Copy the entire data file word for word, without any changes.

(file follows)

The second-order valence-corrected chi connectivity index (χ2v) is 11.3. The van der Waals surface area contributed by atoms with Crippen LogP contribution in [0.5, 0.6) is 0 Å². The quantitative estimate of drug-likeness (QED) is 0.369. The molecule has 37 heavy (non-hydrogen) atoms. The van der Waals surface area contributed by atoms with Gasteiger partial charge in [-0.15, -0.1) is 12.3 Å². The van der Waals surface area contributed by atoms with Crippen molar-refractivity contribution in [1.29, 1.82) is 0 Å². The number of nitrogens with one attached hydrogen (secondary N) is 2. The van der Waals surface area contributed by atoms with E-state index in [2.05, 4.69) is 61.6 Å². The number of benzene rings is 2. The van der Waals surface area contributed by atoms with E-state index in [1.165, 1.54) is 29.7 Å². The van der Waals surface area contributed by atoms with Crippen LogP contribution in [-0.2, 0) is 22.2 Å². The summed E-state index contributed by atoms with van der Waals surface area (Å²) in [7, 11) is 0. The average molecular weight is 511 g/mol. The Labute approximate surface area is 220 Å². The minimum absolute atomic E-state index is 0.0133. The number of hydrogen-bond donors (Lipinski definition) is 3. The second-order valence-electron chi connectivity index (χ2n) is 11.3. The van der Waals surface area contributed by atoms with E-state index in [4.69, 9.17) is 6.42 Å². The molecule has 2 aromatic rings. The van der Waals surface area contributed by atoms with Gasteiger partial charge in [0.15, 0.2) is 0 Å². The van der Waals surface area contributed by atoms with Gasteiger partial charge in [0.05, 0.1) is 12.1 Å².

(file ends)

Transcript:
The second-order valence-corrected chi connectivity index (χ2v) is 11.3. The van der Waals surface area contributed by atoms with Crippen LogP contribution in [0.5, 0.6) is 0 Å². The quantitative estimate of drug-likeness (QED) is 0.369. The molecule has 37 heavy (non-hydrogen) atoms. The van der Waals surface area contributed by atoms with Gasteiger partial charge in [-0.15, -0.1) is 12.3 Å². The van der Waals surface area contributed by atoms with Crippen molar-refractivity contribution in [1.29, 1.82) is 0 Å². The number of nitrogens with one attached hydrogen (secondary N) is 2. The van der Waals surface area contributed by atoms with E-state index in [2.05, 4.69) is 61.6 Å². The number of benzene rings is 2. The van der Waals surface area contributed by atoms with E-state index in [1.165, 1.54) is 29.7 Å². The van der Waals surface area contributed by atoms with Crippen LogP contribution in [-0.2, 0) is 22.2 Å². The summed E-state index contributed by atoms with van der Waals surface area (Å²) in [7, 11) is 0. The average molecular weight is 511 g/mol. The Labute approximate surface area is 220 Å². The minimum absolute atomic E-state index is 0.0133. The number of hydrogen-bond donors (Lipinski definition) is 3. The second-order valence-electron chi connectivity index (χ2n) is 11.3. The van der Waals surface area contributed by atoms with E-state index in [4.69, 9.17) is 6.42 Å². The molecule has 2 aromatic rings. The van der Waals surface area contributed by atoms with Gasteiger partial charge in [0.15, 0.2) is 0 Å². The van der Waals surface area contributed by atoms with Gasteiger partial charge in [0.05, 0.1) is 12.1 Å².